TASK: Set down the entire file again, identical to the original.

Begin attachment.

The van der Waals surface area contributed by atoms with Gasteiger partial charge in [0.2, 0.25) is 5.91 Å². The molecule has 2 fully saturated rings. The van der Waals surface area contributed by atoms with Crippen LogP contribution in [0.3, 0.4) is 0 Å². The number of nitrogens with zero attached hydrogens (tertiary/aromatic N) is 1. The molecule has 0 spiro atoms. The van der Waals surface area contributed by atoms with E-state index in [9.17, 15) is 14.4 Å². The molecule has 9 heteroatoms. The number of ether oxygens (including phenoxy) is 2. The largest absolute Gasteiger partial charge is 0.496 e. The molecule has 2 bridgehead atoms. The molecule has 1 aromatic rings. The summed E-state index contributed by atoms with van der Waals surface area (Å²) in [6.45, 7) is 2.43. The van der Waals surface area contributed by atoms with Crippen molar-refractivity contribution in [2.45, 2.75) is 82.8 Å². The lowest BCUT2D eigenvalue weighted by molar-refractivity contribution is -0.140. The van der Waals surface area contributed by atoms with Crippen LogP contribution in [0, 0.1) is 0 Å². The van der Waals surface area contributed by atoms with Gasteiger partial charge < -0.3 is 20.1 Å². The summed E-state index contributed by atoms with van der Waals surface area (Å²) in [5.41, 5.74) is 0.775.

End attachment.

The van der Waals surface area contributed by atoms with Gasteiger partial charge in [0.2, 0.25) is 5.91 Å². The molecule has 2 fully saturated rings. The van der Waals surface area contributed by atoms with Crippen LogP contribution in [0.3, 0.4) is 0 Å². The number of nitrogens with zero attached hydrogens (tertiary/aromatic N) is 1. The molecule has 0 spiro atoms. The van der Waals surface area contributed by atoms with E-state index in [9.17, 15) is 14.4 Å². The molecule has 9 heteroatoms. The number of ether oxygens (including phenoxy) is 2. The largest absolute Gasteiger partial charge is 0.496 e. The molecule has 2 bridgehead atoms. The molecule has 1 aromatic rings. The summed E-state index contributed by atoms with van der Waals surface area (Å²) in [6.45, 7) is 2.43. The van der Waals surface area contributed by atoms with Crippen molar-refractivity contribution in [2.45, 2.75) is 82.8 Å². The lowest BCUT2D eigenvalue weighted by molar-refractivity contribution is -0.140. The van der Waals surface area contributed by atoms with Crippen LogP contribution in [0, 0.1) is 0 Å². The van der Waals surface area contributed by atoms with Gasteiger partial charge < -0.3 is 20.1 Å². The summed E-state index contributed by atoms with van der Waals surface area (Å²) in [5.41, 5.74) is 0.775.